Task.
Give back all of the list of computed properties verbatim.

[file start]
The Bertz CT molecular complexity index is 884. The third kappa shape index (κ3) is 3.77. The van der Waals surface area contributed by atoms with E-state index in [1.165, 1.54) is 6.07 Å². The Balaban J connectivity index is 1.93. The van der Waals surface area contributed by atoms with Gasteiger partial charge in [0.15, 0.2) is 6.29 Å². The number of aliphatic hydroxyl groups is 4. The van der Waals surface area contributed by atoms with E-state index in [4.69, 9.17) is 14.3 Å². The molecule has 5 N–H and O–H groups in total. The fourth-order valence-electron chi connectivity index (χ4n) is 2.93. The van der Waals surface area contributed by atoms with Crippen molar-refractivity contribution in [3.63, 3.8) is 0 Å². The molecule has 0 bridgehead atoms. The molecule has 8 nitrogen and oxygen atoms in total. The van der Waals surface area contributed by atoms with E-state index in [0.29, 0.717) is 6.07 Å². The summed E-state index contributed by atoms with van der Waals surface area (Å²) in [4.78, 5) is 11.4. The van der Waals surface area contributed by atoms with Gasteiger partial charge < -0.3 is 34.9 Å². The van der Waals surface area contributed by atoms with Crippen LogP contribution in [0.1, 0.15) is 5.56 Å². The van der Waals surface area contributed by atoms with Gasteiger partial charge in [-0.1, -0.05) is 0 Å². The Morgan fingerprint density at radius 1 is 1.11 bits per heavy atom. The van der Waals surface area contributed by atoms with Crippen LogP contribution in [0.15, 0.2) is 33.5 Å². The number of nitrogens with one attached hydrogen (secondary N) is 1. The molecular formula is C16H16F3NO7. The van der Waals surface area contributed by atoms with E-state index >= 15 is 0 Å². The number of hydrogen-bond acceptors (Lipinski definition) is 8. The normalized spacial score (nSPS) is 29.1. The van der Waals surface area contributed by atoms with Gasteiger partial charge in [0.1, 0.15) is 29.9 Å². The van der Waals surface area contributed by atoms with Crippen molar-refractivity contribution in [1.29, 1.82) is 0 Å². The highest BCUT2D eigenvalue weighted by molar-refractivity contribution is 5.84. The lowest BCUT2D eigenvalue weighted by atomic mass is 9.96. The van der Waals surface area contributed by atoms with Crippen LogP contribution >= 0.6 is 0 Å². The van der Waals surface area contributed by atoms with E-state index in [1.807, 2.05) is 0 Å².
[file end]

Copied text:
The Bertz CT molecular complexity index is 884. The third kappa shape index (κ3) is 3.77. The van der Waals surface area contributed by atoms with E-state index in [1.165, 1.54) is 6.07 Å². The Balaban J connectivity index is 1.93. The van der Waals surface area contributed by atoms with Gasteiger partial charge in [0.15, 0.2) is 6.29 Å². The number of aliphatic hydroxyl groups is 4. The van der Waals surface area contributed by atoms with E-state index in [4.69, 9.17) is 14.3 Å². The molecule has 5 N–H and O–H groups in total. The fourth-order valence-electron chi connectivity index (χ4n) is 2.93. The van der Waals surface area contributed by atoms with Crippen molar-refractivity contribution in [3.63, 3.8) is 0 Å². The molecule has 0 bridgehead atoms. The molecule has 8 nitrogen and oxygen atoms in total. The van der Waals surface area contributed by atoms with E-state index in [0.29, 0.717) is 6.07 Å². The summed E-state index contributed by atoms with van der Waals surface area (Å²) in [4.78, 5) is 11.4. The van der Waals surface area contributed by atoms with Gasteiger partial charge < -0.3 is 34.9 Å². The van der Waals surface area contributed by atoms with Crippen LogP contribution in [0.1, 0.15) is 5.56 Å². The van der Waals surface area contributed by atoms with Gasteiger partial charge in [-0.1, -0.05) is 0 Å². The Morgan fingerprint density at radius 1 is 1.11 bits per heavy atom. The van der Waals surface area contributed by atoms with Crippen LogP contribution in [0.15, 0.2) is 33.5 Å². The number of nitrogens with one attached hydrogen (secondary N) is 1. The molecular formula is C16H16F3NO7. The van der Waals surface area contributed by atoms with E-state index >= 15 is 0 Å². The number of hydrogen-bond acceptors (Lipinski definition) is 8. The normalized spacial score (nSPS) is 29.1. The van der Waals surface area contributed by atoms with Gasteiger partial charge in [0.1, 0.15) is 29.9 Å². The van der Waals surface area contributed by atoms with Crippen molar-refractivity contribution in [1.29, 1.82) is 0 Å². The highest BCUT2D eigenvalue weighted by molar-refractivity contribution is 5.84. The lowest BCUT2D eigenvalue weighted by atomic mass is 9.96. The van der Waals surface area contributed by atoms with Crippen LogP contribution >= 0.6 is 0 Å². The van der Waals surface area contributed by atoms with E-state index in [1.807, 2.05) is 0 Å².